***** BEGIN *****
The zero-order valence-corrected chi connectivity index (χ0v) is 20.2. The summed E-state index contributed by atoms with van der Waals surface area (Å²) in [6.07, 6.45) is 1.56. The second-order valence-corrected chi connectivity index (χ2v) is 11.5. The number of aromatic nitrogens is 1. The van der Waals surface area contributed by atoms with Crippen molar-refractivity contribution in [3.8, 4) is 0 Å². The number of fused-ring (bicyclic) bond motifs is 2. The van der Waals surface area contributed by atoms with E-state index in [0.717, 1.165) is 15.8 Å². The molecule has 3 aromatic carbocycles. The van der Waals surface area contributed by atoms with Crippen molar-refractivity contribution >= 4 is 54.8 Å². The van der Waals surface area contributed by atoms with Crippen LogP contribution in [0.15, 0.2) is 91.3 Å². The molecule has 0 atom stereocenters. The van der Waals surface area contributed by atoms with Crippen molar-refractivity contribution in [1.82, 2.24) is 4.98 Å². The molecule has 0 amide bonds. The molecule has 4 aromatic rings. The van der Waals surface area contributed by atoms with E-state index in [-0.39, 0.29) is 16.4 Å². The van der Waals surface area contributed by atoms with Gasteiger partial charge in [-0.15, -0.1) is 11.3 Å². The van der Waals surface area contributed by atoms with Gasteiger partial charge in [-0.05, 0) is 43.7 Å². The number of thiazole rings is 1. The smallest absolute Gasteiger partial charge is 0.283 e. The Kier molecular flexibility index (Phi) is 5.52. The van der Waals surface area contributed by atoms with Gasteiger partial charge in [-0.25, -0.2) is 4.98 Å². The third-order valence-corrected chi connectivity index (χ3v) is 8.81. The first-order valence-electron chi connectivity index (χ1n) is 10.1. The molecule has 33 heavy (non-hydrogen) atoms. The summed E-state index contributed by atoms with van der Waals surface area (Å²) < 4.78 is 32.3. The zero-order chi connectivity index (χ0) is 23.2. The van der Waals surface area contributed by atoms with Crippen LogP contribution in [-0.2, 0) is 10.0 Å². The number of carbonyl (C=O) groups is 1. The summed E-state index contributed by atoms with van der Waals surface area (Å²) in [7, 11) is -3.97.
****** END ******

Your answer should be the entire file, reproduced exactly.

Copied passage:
The zero-order valence-corrected chi connectivity index (χ0v) is 20.2. The summed E-state index contributed by atoms with van der Waals surface area (Å²) in [6.07, 6.45) is 1.56. The second-order valence-corrected chi connectivity index (χ2v) is 11.5. The number of aromatic nitrogens is 1. The van der Waals surface area contributed by atoms with Crippen molar-refractivity contribution in [3.8, 4) is 0 Å². The number of fused-ring (bicyclic) bond motifs is 2. The van der Waals surface area contributed by atoms with E-state index in [0.717, 1.165) is 15.8 Å². The molecule has 3 aromatic carbocycles. The van der Waals surface area contributed by atoms with Crippen molar-refractivity contribution >= 4 is 54.8 Å². The van der Waals surface area contributed by atoms with Crippen LogP contribution in [0.15, 0.2) is 91.3 Å². The molecule has 0 atom stereocenters. The van der Waals surface area contributed by atoms with Crippen molar-refractivity contribution in [1.82, 2.24) is 4.98 Å². The molecule has 0 amide bonds. The molecule has 4 aromatic rings. The van der Waals surface area contributed by atoms with E-state index in [-0.39, 0.29) is 16.4 Å². The van der Waals surface area contributed by atoms with Gasteiger partial charge in [-0.15, -0.1) is 11.3 Å². The van der Waals surface area contributed by atoms with Gasteiger partial charge in [-0.05, 0) is 43.7 Å². The number of thiazole rings is 1. The smallest absolute Gasteiger partial charge is 0.283 e. The Kier molecular flexibility index (Phi) is 5.52. The van der Waals surface area contributed by atoms with Gasteiger partial charge in [-0.25, -0.2) is 4.98 Å². The third-order valence-corrected chi connectivity index (χ3v) is 8.81. The first-order valence-electron chi connectivity index (χ1n) is 10.1. The molecule has 33 heavy (non-hydrogen) atoms. The summed E-state index contributed by atoms with van der Waals surface area (Å²) < 4.78 is 32.3. The zero-order chi connectivity index (χ0) is 23.2. The van der Waals surface area contributed by atoms with Crippen LogP contribution in [-0.2, 0) is 10.0 Å². The number of carbonyl (C=O) groups is 1. The summed E-state index contributed by atoms with van der Waals surface area (Å²) in [7, 11) is -3.97.